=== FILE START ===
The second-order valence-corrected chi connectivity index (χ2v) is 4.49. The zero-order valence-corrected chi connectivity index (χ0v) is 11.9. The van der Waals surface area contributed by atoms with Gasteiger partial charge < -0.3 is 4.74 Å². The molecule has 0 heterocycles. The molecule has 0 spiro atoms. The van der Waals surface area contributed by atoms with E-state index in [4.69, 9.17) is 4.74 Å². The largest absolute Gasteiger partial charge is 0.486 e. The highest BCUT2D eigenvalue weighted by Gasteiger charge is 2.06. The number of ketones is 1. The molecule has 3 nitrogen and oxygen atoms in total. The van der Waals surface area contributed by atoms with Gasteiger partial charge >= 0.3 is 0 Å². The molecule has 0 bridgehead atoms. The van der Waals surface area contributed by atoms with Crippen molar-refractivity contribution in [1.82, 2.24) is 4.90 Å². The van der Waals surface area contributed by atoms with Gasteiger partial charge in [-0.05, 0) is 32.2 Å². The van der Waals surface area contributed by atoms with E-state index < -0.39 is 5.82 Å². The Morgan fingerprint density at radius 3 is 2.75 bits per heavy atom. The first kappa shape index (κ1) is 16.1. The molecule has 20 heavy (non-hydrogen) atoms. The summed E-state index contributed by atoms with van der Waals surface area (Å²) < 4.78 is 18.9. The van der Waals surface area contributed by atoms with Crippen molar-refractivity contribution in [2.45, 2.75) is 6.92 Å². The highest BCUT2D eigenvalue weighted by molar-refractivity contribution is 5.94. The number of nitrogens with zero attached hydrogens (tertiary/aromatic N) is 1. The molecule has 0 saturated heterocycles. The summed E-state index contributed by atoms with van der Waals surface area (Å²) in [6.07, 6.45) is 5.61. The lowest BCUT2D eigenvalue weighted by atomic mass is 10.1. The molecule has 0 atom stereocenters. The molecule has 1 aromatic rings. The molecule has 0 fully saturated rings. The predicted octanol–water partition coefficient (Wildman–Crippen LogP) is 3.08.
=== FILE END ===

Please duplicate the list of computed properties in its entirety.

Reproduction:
The second-order valence-corrected chi connectivity index (χ2v) is 4.49. The zero-order valence-corrected chi connectivity index (χ0v) is 11.9. The van der Waals surface area contributed by atoms with Gasteiger partial charge < -0.3 is 4.74 Å². The molecule has 0 heterocycles. The molecule has 0 spiro atoms. The van der Waals surface area contributed by atoms with E-state index in [4.69, 9.17) is 4.74 Å². The largest absolute Gasteiger partial charge is 0.486 e. The highest BCUT2D eigenvalue weighted by Gasteiger charge is 2.06. The number of ketones is 1. The molecule has 3 nitrogen and oxygen atoms in total. The van der Waals surface area contributed by atoms with Gasteiger partial charge >= 0.3 is 0 Å². The molecule has 0 bridgehead atoms. The van der Waals surface area contributed by atoms with Crippen molar-refractivity contribution in [1.82, 2.24) is 4.90 Å². The van der Waals surface area contributed by atoms with Gasteiger partial charge in [-0.05, 0) is 32.2 Å². The van der Waals surface area contributed by atoms with E-state index < -0.39 is 5.82 Å². The Morgan fingerprint density at radius 3 is 2.75 bits per heavy atom. The first kappa shape index (κ1) is 16.1. The molecule has 20 heavy (non-hydrogen) atoms. The summed E-state index contributed by atoms with van der Waals surface area (Å²) < 4.78 is 18.9. The van der Waals surface area contributed by atoms with Crippen molar-refractivity contribution in [2.45, 2.75) is 6.92 Å². The highest BCUT2D eigenvalue weighted by molar-refractivity contribution is 5.94. The number of nitrogens with zero attached hydrogens (tertiary/aromatic N) is 1. The molecule has 0 saturated heterocycles. The summed E-state index contributed by atoms with van der Waals surface area (Å²) in [6.07, 6.45) is 5.61. The lowest BCUT2D eigenvalue weighted by atomic mass is 10.1. The molecule has 0 atom stereocenters. The molecule has 1 aromatic rings. The molecule has 0 fully saturated rings. The predicted octanol–water partition coefficient (Wildman–Crippen LogP) is 3.08.